Putin's Kremlin Asserting More Control of Economy
But the Lukoil sale would not offset the Gazprom buyback, meaning the state would acquire more assets than it divests in 2004 -- and more assets than it has sold during Putin's entire presidency.
Many analysts say this would be bad for economic development. "State ownership is an old-school recipe for inefficiency, with political patronage winning out over incentives to maximize profits," the Troika Dialog investment firm said in a report this week.
Moreover, even in releasing ownership in Lukoil, the state is not really surrendering control. Lukoil is a prime example of the Kremlin's favored version of private companies -- aligned with the state even if not owned by it. The company helped shut down a television station critical of the Kremlin, voluntarily gave up legal tax breaks and regularly coughs up funds for Kremlin pet projects, such as reconstruction of Konstantinovsky Palace outside St. Petersburg, used by Putin for state events.
The Kremlin has concentrated on reasserting influence over the energy industry, the driving force in Russia's resource-based economy. While the state still owns about 21 percent of the value of Russia's equity market, it retains just 4 percent of the oil sector, according to Troika Dialog.
Many political leaders accept the need for a greater state role in the energy sector. "It's a reasonable position, not only because it's a strategic industry but because the energy sector gives us at least 55 percent of exports and close to 25 percent" of gross national product, said Mikhail Zadornov, a former finance minister and one of the few members of a pro-market political party left in parliament.
The state does not need to take over companies to get greater revenue from them. A government study showed that the state and the oil firms evenly split $50 billion in profits last year; since then, taxes on oil above $25 a barrel have risen from 70 percent to 90 percent, and Prime Minister Mikhail Fradkov on Thursday suggested that the government impose another oil tax increase.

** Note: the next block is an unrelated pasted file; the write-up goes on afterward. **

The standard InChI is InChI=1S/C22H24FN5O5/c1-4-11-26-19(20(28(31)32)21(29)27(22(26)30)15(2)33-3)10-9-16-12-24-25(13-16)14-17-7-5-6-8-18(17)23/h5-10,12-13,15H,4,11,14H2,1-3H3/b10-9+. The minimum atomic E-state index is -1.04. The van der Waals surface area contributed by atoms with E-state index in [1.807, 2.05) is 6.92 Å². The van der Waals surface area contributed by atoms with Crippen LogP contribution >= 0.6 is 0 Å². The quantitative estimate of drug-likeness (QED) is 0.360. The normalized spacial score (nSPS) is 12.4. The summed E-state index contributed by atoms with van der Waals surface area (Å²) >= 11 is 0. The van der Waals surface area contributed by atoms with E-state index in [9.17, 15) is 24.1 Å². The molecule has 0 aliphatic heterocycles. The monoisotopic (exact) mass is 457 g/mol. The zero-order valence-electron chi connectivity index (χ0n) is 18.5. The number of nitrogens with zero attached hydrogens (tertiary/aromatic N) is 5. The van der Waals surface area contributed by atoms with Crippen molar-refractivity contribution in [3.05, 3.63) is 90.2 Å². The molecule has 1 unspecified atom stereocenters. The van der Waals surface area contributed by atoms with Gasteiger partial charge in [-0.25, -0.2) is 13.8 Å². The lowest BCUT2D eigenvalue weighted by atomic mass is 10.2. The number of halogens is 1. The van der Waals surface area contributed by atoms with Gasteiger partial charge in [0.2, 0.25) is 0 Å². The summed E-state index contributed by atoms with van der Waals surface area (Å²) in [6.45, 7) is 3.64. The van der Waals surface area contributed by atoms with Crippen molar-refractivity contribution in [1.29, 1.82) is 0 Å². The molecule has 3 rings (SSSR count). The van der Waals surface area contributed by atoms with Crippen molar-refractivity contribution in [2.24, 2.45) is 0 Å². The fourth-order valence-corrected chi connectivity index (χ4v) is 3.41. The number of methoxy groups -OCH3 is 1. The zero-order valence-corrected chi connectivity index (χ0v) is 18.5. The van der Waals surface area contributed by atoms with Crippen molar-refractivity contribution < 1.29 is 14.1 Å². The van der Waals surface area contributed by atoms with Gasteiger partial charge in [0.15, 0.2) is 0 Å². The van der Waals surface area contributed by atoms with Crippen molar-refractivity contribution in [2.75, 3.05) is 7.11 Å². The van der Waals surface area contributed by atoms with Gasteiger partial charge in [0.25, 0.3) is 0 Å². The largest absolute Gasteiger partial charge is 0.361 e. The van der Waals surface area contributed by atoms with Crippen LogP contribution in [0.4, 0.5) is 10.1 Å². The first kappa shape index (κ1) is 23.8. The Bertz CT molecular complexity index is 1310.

"As the owners of natural resources, it should have the right to get profits like any other owner," said Sergei Glazyev, a prominent former Communist economist.
The Khodorkovsky dispute stems in part from his challenges to state supremacy in the energy industry. Some in the Kremlin, according to analysts, resented Khodorkovsky's attempts to infringe on the pipeline monopoly of state-owned Transneft by proposing a new oil line to China. In a meeting with Putin, Khodorkovsky also challenged state-owned Rosneft's purchase of a lucrative oil field, implying that an inordinate sum had been paid to line the pockets of insiders.
"I'm not a supporter of oligarchs," said Mikhail Delyagin, a former government economics adviser who now works for the Motherland party. "But Khodorkovsky's problems appeared not because he's bad but because he was better than the others and he got really concerned with the problems the others were willing to put up with -- corruption, inefficiency of the state and others."
To some entrepreneurs and analysts, the real force behind the drive for greater control is the siloviki, or former KGB officers known as "men of power," who missed out on the 1990s sell-offs and now want in on the action.
It's "simple greed," said Yulia Latynina, a broadcast and newspaper commentator who specializes in money and politics. "I don't think the president or the people around him want to nationalize property. I think they want to redistribute property."
Even Belkovsky, the Kremlin-allied political analyst, is among people expressing disappointment with the Kremlin's handling of the Khodorkovsky case. Rather than single out one oligarch, he said, the government should require winners of corrupt privatizations to collectively give back up as much as $25 billion in exchange for legitimizing their purchases permanently. "The Yukos affair does not show such an approach," he said, "and I believe it unfortunately just repeats the logic of the 1990s."
Putin said the Yukos case would not lead to a broader review of privatization, but state auditors are now conducting a wide reexamination of 1990s sell-offs and have concluded that $1.6 billion was lost in crooked or undervalued deals.
Latynina said the state would not stop with Yukos. "Appetite comes when you are eating -- first Yukos, then everyone else," she said.
© 2004 The Washington Post Company